The 8 Best Can Crushers

Updated May 17, 2018 by Sam Kraft

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We spent 42 hours on research, videography, and editing, to review the top choices for this wiki. If your interest in saving the planet has you heavily invested in recycling, make your admirable passion a little bit easier with one of these can crushers. The more cans you can fit into your recycling bin, the less will end up in a landfill. Our selection features options that are ideal for home use as well as some commercial-sized models that are suitable for workplaces, gyms and more. When users buy our independently chosen editorial picks, we may earn commissions to support our work. Skip to the best can crusher on Amazon.

8. Basic Industries Multi Crush

The Basic Industries Multi Crush is convenient for smashing a decent volume of cans, as its chute is able to accommodate up to six at a time. Once a can is crushed, it ejects it automatically into the recycling bin you place below it.
  • crushes to about 1 inch thick
  • can work with 16-ounce cans
  • handle bows under heavy pressure
Brand Basic Industries Intern
Model 77703
Weight 5.2 pounds
Rating 3.8 / 5.0

7. Commercial Zone Can Pactor

While it doesn’t flatten cans into coin-like shapes as most units do, the Commercial Zone Can Pactor instead presses them down into sheets for easy disposal. It is built with very tough plastic and installs quickly with just three screws.
  • can be cleaned in dishwasher
  • compact at just 7 inches wide
  • requires significant effort to use
Brand Commercial Zone
Model CECOMINHK02256
Weight 1.6 pounds
Rating 3.9 / 5.0

6. Zing Industrial

If you’re looking to run through a large number of cans without putting forth a ton of effort, the Zing Industrial may be your solution. It utilizes a patented pivoting mechanism that requires less force than many other models, which will help save you time as well.
  • made from heavy-duty nylon
  • does not wobble or flex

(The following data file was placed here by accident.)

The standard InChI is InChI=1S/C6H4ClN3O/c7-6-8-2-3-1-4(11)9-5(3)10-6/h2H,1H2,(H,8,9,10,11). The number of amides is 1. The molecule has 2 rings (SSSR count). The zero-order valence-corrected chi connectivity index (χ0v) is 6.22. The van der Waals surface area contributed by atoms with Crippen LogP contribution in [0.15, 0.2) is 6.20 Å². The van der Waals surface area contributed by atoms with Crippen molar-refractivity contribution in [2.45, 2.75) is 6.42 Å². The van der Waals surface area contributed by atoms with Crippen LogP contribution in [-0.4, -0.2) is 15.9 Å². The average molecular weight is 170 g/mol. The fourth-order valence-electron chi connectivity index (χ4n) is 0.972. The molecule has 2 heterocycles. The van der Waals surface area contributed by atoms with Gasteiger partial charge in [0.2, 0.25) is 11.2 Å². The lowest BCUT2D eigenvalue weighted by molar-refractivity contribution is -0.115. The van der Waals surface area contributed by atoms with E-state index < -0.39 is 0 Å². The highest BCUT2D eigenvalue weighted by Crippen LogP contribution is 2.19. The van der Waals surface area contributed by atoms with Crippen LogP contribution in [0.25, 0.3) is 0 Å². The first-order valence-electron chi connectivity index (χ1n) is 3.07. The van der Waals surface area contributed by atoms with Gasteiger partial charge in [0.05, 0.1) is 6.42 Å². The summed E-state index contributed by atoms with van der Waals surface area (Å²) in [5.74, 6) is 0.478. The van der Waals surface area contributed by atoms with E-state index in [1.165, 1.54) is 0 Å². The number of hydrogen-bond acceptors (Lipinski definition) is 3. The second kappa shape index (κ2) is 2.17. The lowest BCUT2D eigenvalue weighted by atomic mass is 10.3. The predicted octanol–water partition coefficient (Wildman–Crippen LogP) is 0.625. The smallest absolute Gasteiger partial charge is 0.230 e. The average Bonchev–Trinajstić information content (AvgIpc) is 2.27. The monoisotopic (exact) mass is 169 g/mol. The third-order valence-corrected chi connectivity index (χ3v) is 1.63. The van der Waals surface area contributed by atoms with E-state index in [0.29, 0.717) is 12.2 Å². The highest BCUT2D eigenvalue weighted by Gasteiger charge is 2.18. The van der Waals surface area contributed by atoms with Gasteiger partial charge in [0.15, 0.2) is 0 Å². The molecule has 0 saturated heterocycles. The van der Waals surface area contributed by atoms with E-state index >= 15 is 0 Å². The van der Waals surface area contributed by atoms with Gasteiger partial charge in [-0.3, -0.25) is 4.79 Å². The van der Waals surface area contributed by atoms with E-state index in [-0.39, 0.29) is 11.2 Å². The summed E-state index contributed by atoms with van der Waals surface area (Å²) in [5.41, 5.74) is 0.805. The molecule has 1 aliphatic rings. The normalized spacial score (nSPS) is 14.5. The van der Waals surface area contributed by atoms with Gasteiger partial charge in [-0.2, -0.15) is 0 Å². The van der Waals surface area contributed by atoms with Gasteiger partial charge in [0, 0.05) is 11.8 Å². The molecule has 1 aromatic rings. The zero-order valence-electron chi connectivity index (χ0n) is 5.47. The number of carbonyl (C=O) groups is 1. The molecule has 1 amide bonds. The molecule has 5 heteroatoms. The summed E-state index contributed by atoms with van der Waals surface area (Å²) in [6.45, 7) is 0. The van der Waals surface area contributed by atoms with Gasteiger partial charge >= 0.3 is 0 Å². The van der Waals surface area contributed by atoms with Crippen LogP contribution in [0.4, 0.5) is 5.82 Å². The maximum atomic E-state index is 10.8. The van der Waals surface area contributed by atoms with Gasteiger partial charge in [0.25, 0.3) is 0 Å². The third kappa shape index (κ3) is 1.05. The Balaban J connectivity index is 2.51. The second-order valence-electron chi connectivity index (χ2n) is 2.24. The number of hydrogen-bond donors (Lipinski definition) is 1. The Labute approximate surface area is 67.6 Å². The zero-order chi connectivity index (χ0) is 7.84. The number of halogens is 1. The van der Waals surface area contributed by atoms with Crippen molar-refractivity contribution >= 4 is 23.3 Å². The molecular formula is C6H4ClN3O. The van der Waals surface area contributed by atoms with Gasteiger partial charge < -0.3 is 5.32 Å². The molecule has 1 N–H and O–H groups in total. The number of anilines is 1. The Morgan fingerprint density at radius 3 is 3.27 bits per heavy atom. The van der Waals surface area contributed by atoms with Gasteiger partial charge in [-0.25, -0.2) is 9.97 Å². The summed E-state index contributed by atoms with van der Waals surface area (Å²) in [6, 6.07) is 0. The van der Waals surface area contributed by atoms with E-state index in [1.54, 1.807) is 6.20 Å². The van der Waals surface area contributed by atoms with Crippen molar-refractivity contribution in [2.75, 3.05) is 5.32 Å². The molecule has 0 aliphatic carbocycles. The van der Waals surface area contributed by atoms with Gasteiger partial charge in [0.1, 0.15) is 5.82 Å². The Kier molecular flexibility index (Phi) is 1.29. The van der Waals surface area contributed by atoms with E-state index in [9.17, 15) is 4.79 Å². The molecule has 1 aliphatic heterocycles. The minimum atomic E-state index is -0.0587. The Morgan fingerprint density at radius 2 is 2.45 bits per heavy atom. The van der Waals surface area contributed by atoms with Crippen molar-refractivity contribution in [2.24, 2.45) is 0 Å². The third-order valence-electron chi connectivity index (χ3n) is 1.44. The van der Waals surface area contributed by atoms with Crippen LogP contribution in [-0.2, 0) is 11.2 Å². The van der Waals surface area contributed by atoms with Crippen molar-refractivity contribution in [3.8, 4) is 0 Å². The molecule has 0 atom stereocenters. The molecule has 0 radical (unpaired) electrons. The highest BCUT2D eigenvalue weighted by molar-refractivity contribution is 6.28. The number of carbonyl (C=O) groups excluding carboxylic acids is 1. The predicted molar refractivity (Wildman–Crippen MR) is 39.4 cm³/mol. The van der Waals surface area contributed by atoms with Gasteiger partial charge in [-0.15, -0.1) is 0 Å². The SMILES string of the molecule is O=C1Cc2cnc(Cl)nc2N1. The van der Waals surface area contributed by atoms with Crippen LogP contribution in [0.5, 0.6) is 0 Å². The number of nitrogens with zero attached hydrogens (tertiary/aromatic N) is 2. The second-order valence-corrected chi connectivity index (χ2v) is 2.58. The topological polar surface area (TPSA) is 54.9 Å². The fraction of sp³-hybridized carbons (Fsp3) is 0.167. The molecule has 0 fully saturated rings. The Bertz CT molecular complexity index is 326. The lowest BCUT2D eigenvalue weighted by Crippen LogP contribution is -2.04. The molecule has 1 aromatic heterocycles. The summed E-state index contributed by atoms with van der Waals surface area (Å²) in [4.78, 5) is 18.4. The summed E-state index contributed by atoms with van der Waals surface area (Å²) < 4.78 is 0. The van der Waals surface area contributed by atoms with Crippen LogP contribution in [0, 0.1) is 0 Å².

• will not accommodate tallboys
Brand Zing Green Products
Model 7008
Weight 5.8 pounds
Rating 4.2 / 5.0

5. KitchenCraft Stand

Those of you who would prefer not to mount a device to your wall will be thrilled with the KitchenCraft Stand, which can be placed on the floor anywhere you have space. Simply slide the can inside and use your foot to press it flat.
  • rubber feet prevent sliding
  • adjusts to 2 different positions
  • cans tend to slide out at times
Brand Kitchen Craft
Weight 5.1 pounds
Rating 4.4 / 5.0

4. McKay Smasher

An effective model at an affordable price, the McKay Smasher can be wall-mounted and holds up to 10 aluminum cans. When it’s time to crush one, it will automatically feed it into the chamber and eject it once it’s flattened.
  • handle has a comfortable cushion
  • comes in 12- or 16-ounce versions
  • lacks long-term durability
Brand McKay
Model COMINHKPR97475
Weight 1.9 pounds
Rating 3.9 / 5.0

3. Dial Industries Easy Pull

Designed with an attached container that holds multiple compressed cans, the Dial Industries Easy Pull won’t result in a sticky dripping mess. It has stainless steel hinge pins to maximize its durability, so it shouldn’t wear out anytime soon.
  • collection bin is removable
  • easy to operate for all ages
  • reliably resistant to rust
Brand Easy Pull
Model pending
Weight 3.1 pounds
Rating 4.9 / 5.0

2. Commercial Zone CanPactor

Why purchase multiple items when an all-in-one solution exists? If you manage a camp, a busy workplace, or any other location where a high volume of canned drinks are consumed, the Commercial Zone CanPactor is a simple, low-effort model that performs admirably.
  • holds up to 400 crushed cans
  • for indoor or outdoor use
  • weather-resistant plastic design
Brand Commercial Zone
Model pending
Weight 13 pounds
Rating 4.6 / 5.0

1. Basic Industries Compactor

At 16 inches long and built to hang on the wall, the Basic Industries Compactor is as simple and functional as it gets. It crushes cans effectively into a manageable size, and its sleek design will look nice in your kitchen, mudroom or even on the patio.
  • built with scratch-resistant steel
  • works best mounted vertically
  • smooth easy-to-grip handle
Brand Basic Industries Intern
Model 77701
Weight 4.7 pounds
Rating 4.9 / 5.0

What Differentiates One Can Crusher From Another?

Every can crusher is built for a similar purpose, and yet certain models are designed to do the job a little differently than others. The standard can crusher condenses an aluminum can into a disc, for example, whereas certain crushers can actually flatten an aluminum can into a sheet. One of the advantages being that if you throw your household recyclables out in a crate (as opposed to a bag), flat sheets will be easier to stack. Flat sheets will also be less likely to overflow or spill out, which makes it easier to carry your recyclables out to the curb.